Epigenetic profiling reveals a developmental decrease in promoter accessibility of regeneration associated genes in CNS neurons

Society for Neuroscience Chicago 2015 Central Nervous System Regeneration Transplantation and Regeneration Support: The Bryon Riesch foundation SCIS/U2FP Unite 2 Fight Paralysis

Title: Epigenetic profiling reveals a developmental decrease in promoter accessibility of regeneration associated genes in CNS neurons

Authors: *I. VENKATESH, M. SIMPSON, B. CALLIF, M. BLACKMORE; Dept. of Biomed. Sci., Marquette Univ., Milwaukee, WI

Abstract: Embryonic neurons and peripheral neurons respond to axonal injury with activation of transcriptional programs conducive to regrowth. In contrast, mature CNS neurons fail to reactivate expression of crucial regeneration associated genes (RAGs) in response to injury, resulting in failed axon growth and permanent loss of function. Forced re-expression of key RAGs in mature CNS neurons is a promising strategy for therapeutic intervention. We and others have previously shown that ectopic expression of pro-regenerative factors such as KLF7 and Sox11 promotes axon regeneration in CNS neurons. Growth is incomplete however hinting that additional factors limit the cell intrinsic ability to promote growth. One reason could be restricted DNA accessibility due to a closed chromatin conformation in genomic loci corresponding to key RAGs in CNS neurons. We hypothesized that the developmental decline in regenerative ability is accompanied by a corresponding decrease in RAG promoter accessibility for pro-regenerative transcription factors. To test this, we profiled the epigenetic landscape surrounding promoters of select RAGs across development for changes in histone modifications indicative of DNA accessibility. We observed that RAGs including KLF7, Sox11, cJUN and GAP-43 switch from a relaxed chromatin environment to a restricted chromatin state as CNS neurons age. We are currently combining pro-regenerative TFs along with treatments that relax chromatin in assays of axon outgrowth. Overall, understanding changes in the chromatin landscape as CNS neurons mature, opens up the possibility of manipulating epigenetic modifications to promote axon outgrowth after injury.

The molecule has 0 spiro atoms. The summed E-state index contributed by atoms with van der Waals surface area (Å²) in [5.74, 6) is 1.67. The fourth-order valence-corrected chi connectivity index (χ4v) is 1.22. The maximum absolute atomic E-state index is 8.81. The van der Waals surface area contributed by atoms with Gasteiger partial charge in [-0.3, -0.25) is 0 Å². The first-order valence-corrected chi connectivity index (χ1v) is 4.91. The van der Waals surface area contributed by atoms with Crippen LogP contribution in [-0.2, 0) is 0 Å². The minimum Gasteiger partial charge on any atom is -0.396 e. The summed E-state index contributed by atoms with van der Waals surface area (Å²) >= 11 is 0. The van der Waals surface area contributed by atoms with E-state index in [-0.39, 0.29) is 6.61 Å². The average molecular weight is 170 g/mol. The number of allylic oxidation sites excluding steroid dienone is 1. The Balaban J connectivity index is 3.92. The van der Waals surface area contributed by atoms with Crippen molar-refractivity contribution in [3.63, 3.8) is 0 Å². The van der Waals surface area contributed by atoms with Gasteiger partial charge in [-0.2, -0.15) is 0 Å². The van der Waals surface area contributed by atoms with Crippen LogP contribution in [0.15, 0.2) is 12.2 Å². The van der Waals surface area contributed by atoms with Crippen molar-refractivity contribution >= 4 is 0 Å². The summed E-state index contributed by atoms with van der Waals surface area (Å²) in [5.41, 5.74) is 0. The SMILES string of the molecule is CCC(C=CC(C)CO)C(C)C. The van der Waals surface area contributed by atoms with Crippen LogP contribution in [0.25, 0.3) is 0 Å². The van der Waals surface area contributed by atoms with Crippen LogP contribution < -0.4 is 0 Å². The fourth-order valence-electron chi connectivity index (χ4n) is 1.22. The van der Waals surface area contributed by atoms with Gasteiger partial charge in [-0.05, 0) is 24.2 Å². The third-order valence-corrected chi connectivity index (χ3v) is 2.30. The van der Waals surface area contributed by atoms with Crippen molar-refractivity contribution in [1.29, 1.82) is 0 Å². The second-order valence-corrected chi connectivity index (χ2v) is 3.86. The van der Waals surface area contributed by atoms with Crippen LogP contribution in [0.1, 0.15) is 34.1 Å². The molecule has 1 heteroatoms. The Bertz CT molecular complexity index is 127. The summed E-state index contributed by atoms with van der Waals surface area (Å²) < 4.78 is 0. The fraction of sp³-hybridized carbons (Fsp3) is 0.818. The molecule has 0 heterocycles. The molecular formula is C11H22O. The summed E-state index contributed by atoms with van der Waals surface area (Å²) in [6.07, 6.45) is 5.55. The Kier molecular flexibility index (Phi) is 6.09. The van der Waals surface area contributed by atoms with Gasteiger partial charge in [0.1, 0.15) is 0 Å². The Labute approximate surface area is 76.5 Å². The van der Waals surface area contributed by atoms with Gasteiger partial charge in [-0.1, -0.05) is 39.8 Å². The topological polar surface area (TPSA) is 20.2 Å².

Disclosures: I. Venkatesh: None. M. Simpson: None. B. Callif: None. M. Blackmore: None.

This entry was posted in Neuroscience Abstracts and tagged , . Bookmark the permalink.